Give me potent offenses over 3 yards and a cloud of dust
Old-school Big Ten football, with all due respect to Neil and anyone else, was boring.
Give me spread offenses. Give me clever game plans. Give me high-concept passing attacks. Give me points, lots of them.
Don’t give me 14-10 or 13-6 games, or God forbid the 6-4 game that made your eyes bleed and set the sport back 100 years.
Watching Penn State football the past 2 ¢ years has been tremendous fun. Getting rid of the old 3 yards and a cloud of dust mentality and replacing it with 40-yard passes and quick scores has been an exciting and necessary evolution.
When I say the addition of Joe Moorhead as offensive coordinator in 2016 was the single-biggest factor in the Nittany Lions’ return to national prominence, that opinion is based entirely on the team winning while lighting up scoreboards and adopting modern offensive football philosophies.
I realize my opinion may sound blasphemous to longtime Penn State fans, who for decades were accustomed to one style of football — defense first, don’t take many chances on offense and win low-scoring contests.
There’s no debating that PSU used that formula to achieve tremendous success for decades. But when it comes to the kind of football I prefer to watch, that has never been it.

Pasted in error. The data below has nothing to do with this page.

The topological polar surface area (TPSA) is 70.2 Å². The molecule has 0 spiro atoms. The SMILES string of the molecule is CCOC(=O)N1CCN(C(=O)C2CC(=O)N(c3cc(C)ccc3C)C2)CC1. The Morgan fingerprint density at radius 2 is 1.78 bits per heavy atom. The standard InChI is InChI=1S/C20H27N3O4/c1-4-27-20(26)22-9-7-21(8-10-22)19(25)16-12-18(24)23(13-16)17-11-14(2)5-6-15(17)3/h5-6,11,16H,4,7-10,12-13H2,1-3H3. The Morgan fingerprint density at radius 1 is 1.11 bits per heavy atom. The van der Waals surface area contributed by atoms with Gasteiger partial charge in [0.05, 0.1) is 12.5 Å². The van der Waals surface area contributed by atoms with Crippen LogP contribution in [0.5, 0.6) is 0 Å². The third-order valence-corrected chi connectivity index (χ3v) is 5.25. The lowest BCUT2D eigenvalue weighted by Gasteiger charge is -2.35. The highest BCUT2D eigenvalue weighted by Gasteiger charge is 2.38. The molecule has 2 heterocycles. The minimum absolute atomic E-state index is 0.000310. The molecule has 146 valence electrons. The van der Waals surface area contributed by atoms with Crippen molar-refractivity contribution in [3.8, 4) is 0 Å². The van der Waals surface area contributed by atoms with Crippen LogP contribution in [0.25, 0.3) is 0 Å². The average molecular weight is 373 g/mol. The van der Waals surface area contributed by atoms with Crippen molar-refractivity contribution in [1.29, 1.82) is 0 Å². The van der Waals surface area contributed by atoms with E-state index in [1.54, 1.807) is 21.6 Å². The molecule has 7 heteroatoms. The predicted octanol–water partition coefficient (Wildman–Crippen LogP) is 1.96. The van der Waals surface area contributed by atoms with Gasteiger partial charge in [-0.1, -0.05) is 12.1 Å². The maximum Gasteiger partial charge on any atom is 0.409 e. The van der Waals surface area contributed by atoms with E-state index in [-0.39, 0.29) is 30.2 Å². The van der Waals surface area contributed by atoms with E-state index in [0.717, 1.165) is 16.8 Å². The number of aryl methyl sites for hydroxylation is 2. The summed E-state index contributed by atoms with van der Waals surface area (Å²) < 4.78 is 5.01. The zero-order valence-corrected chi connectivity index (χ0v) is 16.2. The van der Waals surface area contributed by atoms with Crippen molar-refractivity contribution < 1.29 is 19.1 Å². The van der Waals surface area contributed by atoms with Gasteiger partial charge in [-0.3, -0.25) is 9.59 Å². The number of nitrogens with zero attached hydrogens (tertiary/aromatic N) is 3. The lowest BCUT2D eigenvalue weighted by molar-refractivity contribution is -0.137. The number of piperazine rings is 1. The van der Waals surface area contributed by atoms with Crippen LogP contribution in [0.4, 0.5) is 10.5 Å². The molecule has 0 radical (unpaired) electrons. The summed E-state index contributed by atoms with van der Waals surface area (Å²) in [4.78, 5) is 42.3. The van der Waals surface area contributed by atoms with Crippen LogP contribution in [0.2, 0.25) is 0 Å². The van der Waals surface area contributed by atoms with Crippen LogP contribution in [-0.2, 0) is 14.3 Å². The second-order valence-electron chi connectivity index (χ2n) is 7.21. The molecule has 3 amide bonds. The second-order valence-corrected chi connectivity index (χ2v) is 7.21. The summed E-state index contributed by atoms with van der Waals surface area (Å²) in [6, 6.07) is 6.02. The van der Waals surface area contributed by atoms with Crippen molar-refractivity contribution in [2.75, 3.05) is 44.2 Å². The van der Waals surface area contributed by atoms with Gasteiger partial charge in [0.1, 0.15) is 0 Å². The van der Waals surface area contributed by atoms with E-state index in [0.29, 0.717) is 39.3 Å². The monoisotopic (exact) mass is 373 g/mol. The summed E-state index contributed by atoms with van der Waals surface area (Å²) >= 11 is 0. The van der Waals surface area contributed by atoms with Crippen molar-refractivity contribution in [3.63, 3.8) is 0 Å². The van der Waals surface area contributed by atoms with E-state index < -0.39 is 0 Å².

I want to be entertained by sports. I want to see skill players making plays. I want to see dynamic quarterbacks whipping the ball all over the field.
I was a huge Miami Dolphins fan growing up, primarily because I loved Dan Marino and the magic he could perform throwing a football. And that was well before most NFL teams had figured out how to have a potent passing attack.
Most football fans here grew up watching the Steelers, who were built around defense and a strong running game, as well as Penn State, also built around defense and a strong running game.
That’s really traditional Big Ten football, and after watching it for so long, it’s natural that Neil and many other fans around here are fond of it.
To each his own.
The 14-10 game I mentioned earlier was a reference to Penn State’s iconic national championship victory over Miami in the 1987 Fiesta Bowl. But there will never, ever be another national title game that low scoring, and teams that can’t get to 30 points against just about any opponent really can no longer win a title.
The 13-6 game was a reference to the huge win at Ohio State in 2008 when Mark Rubin forced Terrelle Pryor to fumble.
Those are two of PSU’s most important victories ever. And they will always have a special place in Nittany Lion lore, despite so few points being scored.
That 6-4 loss to Iowa in 2004, on the other hand, was old-school Big Ten football run amok. No one can deny that was a travesty of offensive football.
No matter the sport, I want offense. I want to see home runs in baseball, a bunch of 3s in basketball and a slew of touchdown passes in football.
Which is why I’ll take the version of Penn State football we’ve seen for the past 2 ¢ years over the old-school Big Ten style any day.
Cory Giger can be reached at firstname.lastname@example.org.